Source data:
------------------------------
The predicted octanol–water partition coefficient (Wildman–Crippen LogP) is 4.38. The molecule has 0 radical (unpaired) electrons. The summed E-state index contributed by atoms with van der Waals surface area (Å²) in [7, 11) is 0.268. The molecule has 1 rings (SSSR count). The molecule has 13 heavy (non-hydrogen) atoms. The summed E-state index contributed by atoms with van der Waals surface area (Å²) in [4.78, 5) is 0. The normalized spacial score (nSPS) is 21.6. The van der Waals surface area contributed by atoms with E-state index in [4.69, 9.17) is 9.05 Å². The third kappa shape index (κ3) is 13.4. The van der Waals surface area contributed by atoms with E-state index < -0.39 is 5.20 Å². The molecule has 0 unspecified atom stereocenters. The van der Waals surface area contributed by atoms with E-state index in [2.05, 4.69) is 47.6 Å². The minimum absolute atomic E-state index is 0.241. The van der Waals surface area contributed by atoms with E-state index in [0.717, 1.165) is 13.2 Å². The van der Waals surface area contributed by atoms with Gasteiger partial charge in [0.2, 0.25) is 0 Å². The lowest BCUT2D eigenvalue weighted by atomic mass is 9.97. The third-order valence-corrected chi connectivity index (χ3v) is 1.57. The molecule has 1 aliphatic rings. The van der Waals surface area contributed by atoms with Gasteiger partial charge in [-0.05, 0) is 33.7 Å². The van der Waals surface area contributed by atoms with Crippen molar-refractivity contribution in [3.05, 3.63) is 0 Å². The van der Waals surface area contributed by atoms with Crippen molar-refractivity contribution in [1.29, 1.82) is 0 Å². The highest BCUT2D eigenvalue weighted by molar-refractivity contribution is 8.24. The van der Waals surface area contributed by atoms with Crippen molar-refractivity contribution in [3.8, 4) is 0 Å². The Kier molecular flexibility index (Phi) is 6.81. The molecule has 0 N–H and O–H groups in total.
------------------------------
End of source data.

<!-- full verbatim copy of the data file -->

The predicted octanol–water partition coefficient (Wildman–Crippen LogP) is 4.38. The molecule has 0 radical (unpaired) electrons. The summed E-state index contributed by atoms with van der Waals surface area (Å²) in [7, 11) is 0.268. The molecule has 1 rings (SSSR count). The molecule has 13 heavy (non-hydrogen) atoms. The summed E-state index contributed by atoms with van der Waals surface area (Å²) in [4.78, 5) is 0. The normalized spacial score (nSPS) is 21.6. The van der Waals surface area contributed by atoms with E-state index in [4.69, 9.17) is 9.05 Å². The third kappa shape index (κ3) is 13.4. The van der Waals surface area contributed by atoms with E-state index < -0.39 is 5.20 Å². The molecule has 0 unspecified atom stereocenters. The van der Waals surface area contributed by atoms with E-state index in [2.05, 4.69) is 47.6 Å². The minimum absolute atomic E-state index is 0.241. The van der Waals surface area contributed by atoms with E-state index in [0.717, 1.165) is 13.2 Å². The van der Waals surface area contributed by atoms with Gasteiger partial charge in [0.2, 0.25) is 0 Å². The lowest BCUT2D eigenvalue weighted by atomic mass is 9.97. The third-order valence-corrected chi connectivity index (χ3v) is 1.57. The molecule has 1 aliphatic rings. The van der Waals surface area contributed by atoms with Gasteiger partial charge in [-0.05, 0) is 33.7 Å². The van der Waals surface area contributed by atoms with Crippen molar-refractivity contribution in [3.05, 3.63) is 0 Å². The van der Waals surface area contributed by atoms with Crippen molar-refractivity contribution in [1.29, 1.82) is 0 Å². The highest BCUT2D eigenvalue weighted by molar-refractivity contribution is 8.24. The van der Waals surface area contributed by atoms with Crippen molar-refractivity contribution in [3.8, 4) is 0 Å². The Kier molecular flexibility index (Phi) is 6.81. The molecule has 0 N–H and O–H groups in total.